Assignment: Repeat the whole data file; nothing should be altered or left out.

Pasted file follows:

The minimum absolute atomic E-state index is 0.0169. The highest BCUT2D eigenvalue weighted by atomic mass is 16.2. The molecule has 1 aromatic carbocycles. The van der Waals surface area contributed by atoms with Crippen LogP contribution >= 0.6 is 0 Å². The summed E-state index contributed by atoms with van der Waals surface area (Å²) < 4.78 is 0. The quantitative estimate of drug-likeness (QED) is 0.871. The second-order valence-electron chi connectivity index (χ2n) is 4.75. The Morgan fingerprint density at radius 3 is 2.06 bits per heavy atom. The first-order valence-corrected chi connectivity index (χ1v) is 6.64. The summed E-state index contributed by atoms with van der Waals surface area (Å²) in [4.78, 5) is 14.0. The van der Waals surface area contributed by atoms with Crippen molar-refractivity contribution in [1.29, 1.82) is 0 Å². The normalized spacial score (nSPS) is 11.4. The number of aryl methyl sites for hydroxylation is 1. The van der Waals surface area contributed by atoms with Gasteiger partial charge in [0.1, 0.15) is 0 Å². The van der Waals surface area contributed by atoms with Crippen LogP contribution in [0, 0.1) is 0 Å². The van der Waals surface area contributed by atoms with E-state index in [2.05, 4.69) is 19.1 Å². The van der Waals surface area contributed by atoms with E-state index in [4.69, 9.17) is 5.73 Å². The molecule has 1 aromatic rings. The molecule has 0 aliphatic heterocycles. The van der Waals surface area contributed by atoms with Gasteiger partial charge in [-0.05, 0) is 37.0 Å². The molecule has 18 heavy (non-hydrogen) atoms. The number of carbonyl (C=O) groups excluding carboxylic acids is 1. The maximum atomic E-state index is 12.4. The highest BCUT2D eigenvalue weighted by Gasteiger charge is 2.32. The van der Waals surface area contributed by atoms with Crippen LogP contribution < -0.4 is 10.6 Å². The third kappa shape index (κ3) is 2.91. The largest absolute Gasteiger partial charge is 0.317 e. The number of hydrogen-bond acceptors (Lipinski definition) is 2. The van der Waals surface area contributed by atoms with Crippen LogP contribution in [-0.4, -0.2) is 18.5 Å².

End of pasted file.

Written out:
The minimum absolute atomic E-state index is 0.0169. The highest BCUT2D eigenvalue weighted by atomic mass is 16.2. The molecule has 1 aromatic carbocycles. The van der Waals surface area contributed by atoms with Crippen LogP contribution >= 0.6 is 0 Å². The summed E-state index contributed by atoms with van der Waals surface area (Å²) < 4.78 is 0. The quantitative estimate of drug-likeness (QED) is 0.871. The second-order valence-electron chi connectivity index (χ2n) is 4.75. The Morgan fingerprint density at radius 3 is 2.06 bits per heavy atom. The first-order valence-corrected chi connectivity index (χ1v) is 6.64. The summed E-state index contributed by atoms with van der Waals surface area (Å²) in [4.78, 5) is 14.0. The van der Waals surface area contributed by atoms with Crippen molar-refractivity contribution in [1.29, 1.82) is 0 Å². The normalized spacial score (nSPS) is 11.4. The number of aryl methyl sites for hydroxylation is 1. The van der Waals surface area contributed by atoms with Gasteiger partial charge in [0.1, 0.15) is 0 Å². The van der Waals surface area contributed by atoms with Crippen LogP contribution in [0, 0.1) is 0 Å². The van der Waals surface area contributed by atoms with E-state index in [2.05, 4.69) is 19.1 Å². The van der Waals surface area contributed by atoms with E-state index in [4.69, 9.17) is 5.73 Å². The molecule has 1 aromatic rings. The molecule has 0 aliphatic heterocycles. The van der Waals surface area contributed by atoms with Gasteiger partial charge in [-0.05, 0) is 37.0 Å². The molecule has 18 heavy (non-hydrogen) atoms. The number of carbonyl (C=O) groups excluding carboxylic acids is 1. The maximum atomic E-state index is 12.4. The highest BCUT2D eigenvalue weighted by Gasteiger charge is 2.32. The van der Waals surface area contributed by atoms with Crippen LogP contribution < -0.4 is 10.6 Å². The third kappa shape index (κ3) is 2.91. The largest absolute Gasteiger partial charge is 0.317 e. The number of hydrogen-bond acceptors (Lipinski definition) is 2. The van der Waals surface area contributed by atoms with Crippen LogP contribution in [-0.4, -0.2) is 18.5 Å².